Anonymous exposes data hosted on platform that supports extremists in the US

The hacktivist group Anonymous published this Friday (13) a package with belonging data to Epik, a digital hosting company that is recognized for supporting conspiracy and extremist websites and services, particularly on issues related to US politics. The volume contains sensitive information from the company’s customers as well as internal communications including messages from the company’s CEO, Rob Monster.

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In total there are 17 GB of information from what Anonymous claims be all users of Epik’s services. The volume includes usernames, passwords and e-mail addresses, as well as contact records with technical support and server operations, in what the group claims is an important breach of the supposed anonymity promised by the company to its customers, allowing you to track down who is behind what the hacktivists called “the fascist side of the internet.”

The hosting service founded on 180 won the news pages in recent years for allowing the operation of platforms considered extremist, being banned from other platforms of the type. This is the case, for example, of the social network Parler, which gained notoriety among supporters of former US president Donald Trump, as well as other websites supporting the politician. Anonymous forums such as 8Chan, video platforms such as BitChute and the conspiracyist vehicle InfoWars are also on the list of current and past customers.

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According to the Anonymous publication, the volume of data corresponds to a decade of company operations, but does not include bank or payment information. On the other hand, credentials to access Epik’s internal systems would be present, with the group claiming that most logins and passwords were saved on servers in plain text, in a serious security vulnerability. Repositories of applications under development, encryption keys and VPN profiles are also part of the set, which was even reproduced by other hacktivists.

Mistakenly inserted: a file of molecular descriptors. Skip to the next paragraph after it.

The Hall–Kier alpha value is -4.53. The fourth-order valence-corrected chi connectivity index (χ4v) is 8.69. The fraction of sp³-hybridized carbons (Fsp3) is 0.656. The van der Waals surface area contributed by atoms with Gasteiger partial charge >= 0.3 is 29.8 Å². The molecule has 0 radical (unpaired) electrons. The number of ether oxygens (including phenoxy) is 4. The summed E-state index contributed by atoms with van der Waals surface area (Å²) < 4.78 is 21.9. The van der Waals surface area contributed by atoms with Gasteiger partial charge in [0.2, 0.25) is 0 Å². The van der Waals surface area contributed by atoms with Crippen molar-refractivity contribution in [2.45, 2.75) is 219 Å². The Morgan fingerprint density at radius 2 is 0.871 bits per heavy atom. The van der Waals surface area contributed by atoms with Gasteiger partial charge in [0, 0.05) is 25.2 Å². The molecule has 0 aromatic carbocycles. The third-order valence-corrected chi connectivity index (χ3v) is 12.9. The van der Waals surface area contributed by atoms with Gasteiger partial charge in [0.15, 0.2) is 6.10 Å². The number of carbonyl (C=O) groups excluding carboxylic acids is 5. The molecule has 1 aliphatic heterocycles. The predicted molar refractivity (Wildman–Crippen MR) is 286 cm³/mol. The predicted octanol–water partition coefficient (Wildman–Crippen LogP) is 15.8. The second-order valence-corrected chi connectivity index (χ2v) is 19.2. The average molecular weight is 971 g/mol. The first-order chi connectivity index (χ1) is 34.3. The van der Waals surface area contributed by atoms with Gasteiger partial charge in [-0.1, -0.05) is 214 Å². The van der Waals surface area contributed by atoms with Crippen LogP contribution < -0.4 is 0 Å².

SCOOP: the group of “hackers on steroids” gained access to a large dataset belonging to Epik, the web host of the Texas GOP website, Texas Right to Life website, and anti -abortion snitch website.

— steven ”nothingburger” monacelli  (@stevanzetti) September 13, 2021

The leak is part of what the group calls Operation Jane, initiated after the signing of an anti-abortion law in the US state of Texas as a way to put pressure on lawmakers and supporters. Other actions include hacks to the Texan Republican Party website and donation campaigns to organizations that promote reproductive health services. systems and said it takes the security and privacy of its customers seriously, investigating the alleged intrusion. Hours later, as a way to prove access to the systems, Anonymous itself defaced a page from the hosting company’s support platform, making fun of the denial and indicating the existence of new commitments to the company’s platform.

Source: Wired

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2021 2021


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